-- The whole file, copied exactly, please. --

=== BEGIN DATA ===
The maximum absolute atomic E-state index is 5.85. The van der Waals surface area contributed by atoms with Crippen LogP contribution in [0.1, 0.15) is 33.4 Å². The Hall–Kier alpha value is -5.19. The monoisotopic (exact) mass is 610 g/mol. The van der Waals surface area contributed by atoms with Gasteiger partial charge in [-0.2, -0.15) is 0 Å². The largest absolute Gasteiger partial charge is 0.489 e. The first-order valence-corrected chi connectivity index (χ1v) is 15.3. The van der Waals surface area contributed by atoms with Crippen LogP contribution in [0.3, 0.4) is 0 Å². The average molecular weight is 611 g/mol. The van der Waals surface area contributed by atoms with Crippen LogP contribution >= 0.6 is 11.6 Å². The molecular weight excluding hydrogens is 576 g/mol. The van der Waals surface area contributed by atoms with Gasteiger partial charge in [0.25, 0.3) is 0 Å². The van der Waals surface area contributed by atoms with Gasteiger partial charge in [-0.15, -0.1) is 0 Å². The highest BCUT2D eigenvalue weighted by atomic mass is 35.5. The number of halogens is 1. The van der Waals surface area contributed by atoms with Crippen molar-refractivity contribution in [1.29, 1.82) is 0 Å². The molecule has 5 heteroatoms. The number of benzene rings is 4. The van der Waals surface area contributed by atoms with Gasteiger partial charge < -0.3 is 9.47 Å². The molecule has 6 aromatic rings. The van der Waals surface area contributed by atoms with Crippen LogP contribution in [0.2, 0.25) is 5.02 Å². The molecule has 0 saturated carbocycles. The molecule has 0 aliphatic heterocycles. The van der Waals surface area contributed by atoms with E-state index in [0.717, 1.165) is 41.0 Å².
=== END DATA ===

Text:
The maximum absolute atomic E-state index is 5.85. The van der Waals surface area contributed by atoms with Crippen LogP contribution in [0.1, 0.15) is 33.4 Å². The Hall–Kier alpha value is -5.19. The monoisotopic (exact) mass is 610 g/mol. The van der Waals surface area contributed by atoms with Gasteiger partial charge in [-0.2, -0.15) is 0 Å². The largest absolute Gasteiger partial charge is 0.489 e. The first-order valence-corrected chi connectivity index (χ1v) is 15.3. The van der Waals surface area contributed by atoms with Crippen LogP contribution in [0.3, 0.4) is 0 Å². The average molecular weight is 611 g/mol. The van der Waals surface area contributed by atoms with Crippen LogP contribution >= 0.6 is 11.6 Å². The molecular weight excluding hydrogens is 576 g/mol. The van der Waals surface area contributed by atoms with Gasteiger partial charge in [0.25, 0.3) is 0 Å². The van der Waals surface area contributed by atoms with Gasteiger partial charge in [-0.15, -0.1) is 0 Å². The highest BCUT2D eigenvalue weighted by atomic mass is 35.5. The number of halogens is 1. The van der Waals surface area contributed by atoms with Crippen molar-refractivity contribution in [1.29, 1.82) is 0 Å². The molecule has 5 heteroatoms. The number of benzene rings is 4. The van der Waals surface area contributed by atoms with Gasteiger partial charge < -0.3 is 9.47 Å². The molecule has 6 aromatic rings. The van der Waals surface area contributed by atoms with Crippen LogP contribution in [0.2, 0.25) is 5.02 Å². The molecule has 0 saturated carbocycles. The molecule has 0 aliphatic heterocycles. The van der Waals surface area contributed by atoms with E-state index in [0.717, 1.165) is 41.0 Å².